Wednesday, October 17, 2007
Kurosawa's Ran

Ran

On the Nature of Cinematic Transcendence

An academic take on transcending nature and drama itself, as Kurosawa transcends the limitations of the stage in his adaptation of King Lear.

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Tuesday, October 16, 2007
Mean Streets

Mean Streets

Beatitude, Flourishing, and Unhappiness

Can a mafioso be happy? An excerpt from The Philosophy of Martin Scorsese

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Other Recent Long Stuff

Up
Sympathy for the Devil
Watchmen
The Maltese Falcon
Neo’s Passport
The Dark Knight
A Copy of a Copy of a Copy
The Dreamers
The Dreamers
Reading Inland Empire

Books to Phlog

Understanding Jaques EllulUnderstanding Jacques Ellul, by Greenman, Schuchardt, and Toly, will be of special interest to Metaphilm readers as Jacques Ellul understood cinema as one of the chief tools of propaganda used by the state to distract the masses from that which matters.

Metaphlog

Saturday, October 27, 2007

Shaun of the Dead

The movie, often referred to as a “rom zom com” (romantic zombie comedy), actually serves as a sort of cinematic relationship guide, comically instructing us about dealing with commitment issues. Look at the order in which the members of Shaun’s party are killed (killed dead, not undead): #1: his stepfather (Bill Nighy); #2: his mum (Penelope Wilton); #3: the other guy who loves his girl (the underrated Dylan Moran, who must be seen in Run Fatboy Run); #4: his roommate (Peter Serafinowicz); and finally, #5: his immature best friend (Nick Frost). These are the people that have to die in order for Shaun (Simon Pegg) to devote his full attention to Liz (Kate Ashfield). In real, non-lethal terms, they are the people Shaun has to let go of before he can fully connect in a relationship.’ Christopher Campbell, Cinematical.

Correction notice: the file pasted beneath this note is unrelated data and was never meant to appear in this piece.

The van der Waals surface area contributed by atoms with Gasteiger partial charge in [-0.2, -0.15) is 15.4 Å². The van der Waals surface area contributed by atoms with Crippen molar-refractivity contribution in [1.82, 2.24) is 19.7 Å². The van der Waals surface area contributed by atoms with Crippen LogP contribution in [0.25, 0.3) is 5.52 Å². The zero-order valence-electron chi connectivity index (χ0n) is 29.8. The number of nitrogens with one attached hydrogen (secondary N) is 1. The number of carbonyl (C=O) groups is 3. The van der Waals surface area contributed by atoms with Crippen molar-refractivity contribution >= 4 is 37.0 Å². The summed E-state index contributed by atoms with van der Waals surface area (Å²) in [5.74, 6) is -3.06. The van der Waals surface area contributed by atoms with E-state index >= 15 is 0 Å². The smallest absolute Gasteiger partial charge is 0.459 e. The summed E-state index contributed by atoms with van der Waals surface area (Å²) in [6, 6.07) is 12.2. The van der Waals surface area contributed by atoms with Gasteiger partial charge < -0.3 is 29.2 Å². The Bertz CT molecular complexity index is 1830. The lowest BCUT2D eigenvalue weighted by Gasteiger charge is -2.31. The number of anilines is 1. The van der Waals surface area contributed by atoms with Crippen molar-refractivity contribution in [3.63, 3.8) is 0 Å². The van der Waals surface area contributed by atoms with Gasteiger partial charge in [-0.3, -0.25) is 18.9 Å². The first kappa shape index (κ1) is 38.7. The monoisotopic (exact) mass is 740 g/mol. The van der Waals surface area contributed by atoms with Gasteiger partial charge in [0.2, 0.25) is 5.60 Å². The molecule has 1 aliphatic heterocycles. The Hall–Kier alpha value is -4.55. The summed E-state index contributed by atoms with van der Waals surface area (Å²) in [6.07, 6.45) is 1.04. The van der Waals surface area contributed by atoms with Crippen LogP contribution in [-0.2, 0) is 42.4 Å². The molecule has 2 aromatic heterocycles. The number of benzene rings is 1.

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Monday, October 22, 2007

Stardust

Neil Gaiman, on the adaptation of his fairy tale, in an article worth reading: “Still, the people who wanted fairytales found the book, and some of them knew what it was, and liked it for being exactly that. One of those people was film-maker Matthew Vaughn.

I tend to be extremely protective when it comes to adaptations of my work, but I enjoyed the screenplay and I really like the film they made - which takes liberties with the plot all over the place. (I know I didn’t write a pirate captain performing a can-can in drag, for a start ...)

A star still falls, a boy still promises to bring it to his true love, there are still wicked witches and ghosts and lords (although the lords have now become princes.) They even gave the story an unabashedly happy ending, which is something people tend to do when they retell fairytales.” (“Happily Ever After”, The Guardian)

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Thursday, October 18, 2007

We Are No Longer Doing Movies With Women In The Lead

The current state of Hollywood’s gender war, courtesy of Salon’s Rebecca Traister. 

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Tuesday, October 16, 2007

Once

The movie is an exemplar of Gen X dramas in which the story doesn’t end in a happy ending, but rather in a firm resolution to tough out life and face up to one’s responsibilities. In this aspect it reminded me of Eternal Sunshine of the Spotless Mind and Lost in Translation.” Barbara Nicolosi, Church of the Masses. She likes the film.

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The Outlaw Josey Wales

Thinking about the story, and about Forrest Carter’s life story (which remains in large part a mystery), I came up with a theory about this white supremacist and speechwriter for George Wallace who turned himself into a renowned New Age Cherokee wise man. I think Gone To Texas (the novel on which The Outlaw Josey Wales is based) is to a large degree autobiographical.” Lars Walker, “The real Josey Wales: my theory.” (H/T Patrick O’Hannigan)

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